Ukemi A Common Thread Joining Brazilian Jiu Jitsu Techniques and Aikido - Aikido Articles

Ukemi is the art of falling or being thrown and is an integral part Brazilian Jiu Jitsu techniques and those of Aikido.

This article examines the following concepts:

  • -Ukemi is an essential component in the training of these arts.
  • -Proper falling technique minimizes the potential for injury
  • -Taking Ukemi can also improve your ability to learn a throwing technique

Most individuals new to martial arts such as BJJ, Aikido, or Judo see spectacular throws or takedowns and, understandably, want to immediately perform these arts on others and, at the same time, may be reticent to be thrown. Throws are an important aspect of these arts so it may surprise many that taking ukemi (falls) is critical to learning the desired technique.

My training began in Judo as a teenager in the 1960's in a style I affectionately refer to as “old school". In this method the sensei (teacher) demonstrates a technique once or twice, says very little, and turns the students loose to practice “what they saw". In addition, new students learn the art by being paired up with and continually thrown by a series of more experienced students. So, before learning a single throw, I became proficient at being thrown. Experiences of this type may discourage some students who want to jump in and immediately start throwing others. The major benefit that is missed by these individuals is the lack of kinesthetic awareness that builds each time you are thrown. I learned early on that to be a good thrower (nage), you must first learn to be thrown (uke). I also learned quickly that those most skilled at being thrown typically are injured less. This is because they can relax through the fall and position the body so as to maximize the even dispersal of energy. The tension created when one is anxious or fearful of being thrown results in an uneven or focused release of energy causing uke pain and frequently injury. Among the more frequent injuries in Aikido, landing on the shoulder while learning to fall is near the top of the list.

So it is in Judo, BJJ and Aikido that one of the most effective ways to learn how to take one's balance is to have your own balance taken from you (learning from the “University of Hard Knocks"). One of the most popular hip throws in Judo and Jiu Jitsu is called Uchi Mata (Inner Thigh Throw) in which the balance is broken by positioning the hip below the opponent's center, floating him and following through with a reaping thigh motion between the legs. Learning this technique requires quickness, timing, precise body position and movement. Although one can learn the mechanics of the throw with verbal instruction and demonstration it is often the development of the kinesthetic sense that creates the effective throw.

In Aikido, ukemi is an essential part of the training since nearly all of the techniques (arm arts or momentum throws) involve throwing or being thrown. Koshi nage (hip throws) are similar to those of Judo and Jiu Jitsu and require a nearly identical break fall. Breath or timing throws (kokyu nage) require a more rolling fall due to the high level of momentum and that the projection is outward rather than downward. As previously described, one of the most effective ways to learn these throws is to permit yourself to be thrown repeatedly. Feeling the near-effortless transfer of energy of a well executed kokyu nage such as aiki otoshi is exciting as well as enlightening.

In conclusion, throwing and being thrown are two sides of the same coin of both Brazilian Jiu Jitsu techniques and those of Aikido. The practice of falling is as important to good technique as learning to execute the throw.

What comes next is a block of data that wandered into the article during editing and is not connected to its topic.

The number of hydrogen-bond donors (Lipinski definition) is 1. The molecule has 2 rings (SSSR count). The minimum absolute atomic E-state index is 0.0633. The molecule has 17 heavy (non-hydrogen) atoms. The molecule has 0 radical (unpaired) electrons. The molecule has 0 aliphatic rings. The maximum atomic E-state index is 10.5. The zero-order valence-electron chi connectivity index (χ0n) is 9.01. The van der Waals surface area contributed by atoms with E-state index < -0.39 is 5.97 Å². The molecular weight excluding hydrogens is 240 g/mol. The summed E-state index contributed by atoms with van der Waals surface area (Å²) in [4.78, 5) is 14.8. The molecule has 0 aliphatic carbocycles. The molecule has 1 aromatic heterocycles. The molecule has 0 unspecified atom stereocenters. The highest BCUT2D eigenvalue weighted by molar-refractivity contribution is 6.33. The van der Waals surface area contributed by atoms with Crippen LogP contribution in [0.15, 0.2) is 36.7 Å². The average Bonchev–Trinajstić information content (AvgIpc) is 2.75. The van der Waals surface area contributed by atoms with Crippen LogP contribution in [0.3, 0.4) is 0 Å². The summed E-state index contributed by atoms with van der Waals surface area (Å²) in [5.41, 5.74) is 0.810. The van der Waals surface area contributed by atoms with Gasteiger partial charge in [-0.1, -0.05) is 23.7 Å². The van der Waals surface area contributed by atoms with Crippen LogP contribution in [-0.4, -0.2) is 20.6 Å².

Those that develop the skill of falling well tend to get injured less. Learning how a technique is done is as much kinesthetic as it is visual and intellectual so learning to fall well can help you learn to throw better.

Dan Kudo
He has been a practitioner of Aikido for thirty-seven years and teaches the art in Santa Ana, CA.

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Aikido is a modern Japanese Martial Art and is very different from disciplines such as Karate, Kick Boxing, Taekwondo, Kung Fu, MMA, BJJ, Kempo and Krav Maga where there is emphasis on kicking, punching or wrestling.

Aikido is an extremely efficient self defence (also as Self-Defence Women London) system utilising balance-taking and posture-breaking movements to achieve joint locks, pins and throws. It contains elements of Ju Jitsu, Kendo, Judo and other budo.

Aikido Classes are held every Tuesday and Wednesday evening at our Harrow dojo, and Thursday evening at our Pinner dojo in NW London. Pinner Aikido Club London is a part of the Kai Shin Kai International Traditional Aikido Association (KSK), which is a member of the British Aikido Board (BAB).

Aikido is essentially a non-violent Martial art system that encourages the avoidance of confrontation and harmony with an aggressor. The classes are well attended with Aikido students always on the mat and aimed at all levels, from beginner to advanced but everyone is welcome to come along regardless of fitness or experience.

Our Aikido students work at their own pace during the training sessions and no one is forced into doing anything they are not comfortable with.
Pinner Aikido Club in London can help you achieve self-defense skills, self-esteem, confidence, and fitness. Most of all though, our classes are fun.

You do not have to be competitive or naturally athletic to take part in the Aikido class. Learning Aikido is about self-improvement and self-confidence.

Regardless of your size, body type and current level of physical ability or disability. If you are looking for a healthier, more confident way of life, then the modern art of Aikido may well be for you.

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